A central assumption in the design and conduct of non-inferiority trials is that the active-control therapy will have the same degree of effectiveness in the planned non-inferiority trial as it had in the prior placebo-controlled trials used to define the non-inferiority margin. This is referred to as the `constancy' assumption. If the constancy assumption fails, the chosen non-inferiority margin is not valid and the study runs the risk of approving an inferior product or failing to approve a beneficial product. The constancy assumption cannot be validated in a trial without a placebo arm, and it is unlikely ever to be met completely. However, it is often the case that there exist strong, measurable predictors of constancy, such as dosing and adherence, and such predictors can be used to identify situations where the constancy assumption will likely fail. Here we propose a method for using measurable predictors of active-control effectiveness to specify non-inferiority margins targeted to the planned study population, and further use these predictors to adapt the non-inferiority margin at the end of the study. Population-specific margins can help avoid violations of the constancy assumption, and adaptive margins can help adjust for violations that will inevitably occur in real clinical trials, while at the same time maintain pre-specified levels of type I error and power.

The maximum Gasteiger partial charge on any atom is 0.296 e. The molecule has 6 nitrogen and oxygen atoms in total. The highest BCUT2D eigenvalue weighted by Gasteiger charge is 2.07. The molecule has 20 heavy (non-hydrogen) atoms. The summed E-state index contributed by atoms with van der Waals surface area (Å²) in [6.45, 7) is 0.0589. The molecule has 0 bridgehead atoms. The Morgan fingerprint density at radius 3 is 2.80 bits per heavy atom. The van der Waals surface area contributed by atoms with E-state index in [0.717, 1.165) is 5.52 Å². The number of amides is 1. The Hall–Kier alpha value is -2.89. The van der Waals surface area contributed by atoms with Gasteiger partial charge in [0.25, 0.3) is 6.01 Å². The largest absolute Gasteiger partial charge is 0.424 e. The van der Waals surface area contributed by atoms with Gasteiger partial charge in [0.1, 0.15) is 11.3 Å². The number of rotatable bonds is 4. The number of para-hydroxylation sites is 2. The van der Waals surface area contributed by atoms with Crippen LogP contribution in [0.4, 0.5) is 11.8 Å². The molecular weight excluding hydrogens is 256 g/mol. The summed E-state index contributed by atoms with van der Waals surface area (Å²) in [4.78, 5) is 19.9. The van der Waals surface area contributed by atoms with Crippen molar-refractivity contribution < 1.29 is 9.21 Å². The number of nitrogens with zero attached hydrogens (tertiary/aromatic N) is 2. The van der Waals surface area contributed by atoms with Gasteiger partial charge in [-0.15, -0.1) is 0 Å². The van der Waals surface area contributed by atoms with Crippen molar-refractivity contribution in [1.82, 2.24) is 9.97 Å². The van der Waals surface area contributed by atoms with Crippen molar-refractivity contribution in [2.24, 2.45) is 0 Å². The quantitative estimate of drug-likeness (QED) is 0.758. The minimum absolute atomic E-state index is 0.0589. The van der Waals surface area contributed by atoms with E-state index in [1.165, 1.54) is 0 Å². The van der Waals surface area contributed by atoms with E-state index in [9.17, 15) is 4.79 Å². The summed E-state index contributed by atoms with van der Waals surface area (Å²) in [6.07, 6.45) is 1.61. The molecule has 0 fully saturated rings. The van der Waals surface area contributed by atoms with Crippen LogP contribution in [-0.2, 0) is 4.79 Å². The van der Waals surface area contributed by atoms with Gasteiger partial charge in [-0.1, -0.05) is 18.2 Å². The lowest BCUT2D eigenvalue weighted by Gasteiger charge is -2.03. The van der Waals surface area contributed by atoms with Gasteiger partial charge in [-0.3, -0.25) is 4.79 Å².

Clinical Trials